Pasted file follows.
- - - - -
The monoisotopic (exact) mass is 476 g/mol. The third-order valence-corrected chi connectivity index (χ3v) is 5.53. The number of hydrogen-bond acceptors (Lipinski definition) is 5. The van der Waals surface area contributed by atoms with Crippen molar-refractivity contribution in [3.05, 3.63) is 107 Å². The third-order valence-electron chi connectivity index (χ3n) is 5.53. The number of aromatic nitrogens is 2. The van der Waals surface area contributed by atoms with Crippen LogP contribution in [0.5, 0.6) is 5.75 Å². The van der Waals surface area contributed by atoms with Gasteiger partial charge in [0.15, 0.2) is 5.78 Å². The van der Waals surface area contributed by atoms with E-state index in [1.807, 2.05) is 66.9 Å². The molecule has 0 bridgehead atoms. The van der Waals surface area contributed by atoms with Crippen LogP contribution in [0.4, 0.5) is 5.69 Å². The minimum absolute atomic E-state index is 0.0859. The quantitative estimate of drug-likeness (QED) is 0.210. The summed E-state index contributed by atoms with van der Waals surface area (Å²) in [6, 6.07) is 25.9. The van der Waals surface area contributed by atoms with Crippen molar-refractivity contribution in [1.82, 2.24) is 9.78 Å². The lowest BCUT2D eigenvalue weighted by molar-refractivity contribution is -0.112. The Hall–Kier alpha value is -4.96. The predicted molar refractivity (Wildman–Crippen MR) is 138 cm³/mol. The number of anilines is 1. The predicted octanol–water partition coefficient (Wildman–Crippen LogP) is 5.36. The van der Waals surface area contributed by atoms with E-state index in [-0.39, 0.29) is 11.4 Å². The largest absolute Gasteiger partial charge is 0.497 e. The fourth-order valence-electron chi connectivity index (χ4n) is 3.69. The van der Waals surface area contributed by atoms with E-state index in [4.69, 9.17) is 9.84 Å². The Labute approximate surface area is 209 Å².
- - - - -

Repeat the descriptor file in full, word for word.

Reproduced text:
The monoisotopic (exact) mass is 476 g/mol. The third-order valence-corrected chi connectivity index (χ3v) is 5.53. The number of hydrogen-bond acceptors (Lipinski definition) is 5. The van der Waals surface area contributed by atoms with Crippen molar-refractivity contribution in [3.05, 3.63) is 107 Å². The third-order valence-electron chi connectivity index (χ3n) is 5.53. The number of aromatic nitrogens is 2. The van der Waals surface area contributed by atoms with Crippen LogP contribution in [0.5, 0.6) is 5.75 Å². The van der Waals surface area contributed by atoms with Gasteiger partial charge in [0.15, 0.2) is 5.78 Å². The van der Waals surface area contributed by atoms with E-state index in [1.807, 2.05) is 66.9 Å². The molecule has 0 bridgehead atoms. The van der Waals surface area contributed by atoms with Crippen LogP contribution in [0.4, 0.5) is 5.69 Å². The minimum absolute atomic E-state index is 0.0859. The quantitative estimate of drug-likeness (QED) is 0.210. The summed E-state index contributed by atoms with van der Waals surface area (Å²) in [6, 6.07) is 25.9. The van der Waals surface area contributed by atoms with Crippen molar-refractivity contribution in [1.82, 2.24) is 9.78 Å². The lowest BCUT2D eigenvalue weighted by molar-refractivity contribution is -0.112. The Hall–Kier alpha value is -4.96. The predicted molar refractivity (Wildman–Crippen MR) is 138 cm³/mol. The number of anilines is 1. The predicted octanol–water partition coefficient (Wildman–Crippen LogP) is 5.36. The van der Waals surface area contributed by atoms with E-state index in [-0.39, 0.29) is 11.4 Å². The largest absolute Gasteiger partial charge is 0.497 e. The fourth-order valence-electron chi connectivity index (χ4n) is 3.69. The van der Waals surface area contributed by atoms with E-state index in [4.69, 9.17) is 9.84 Å². The Labute approximate surface area is 209 Å².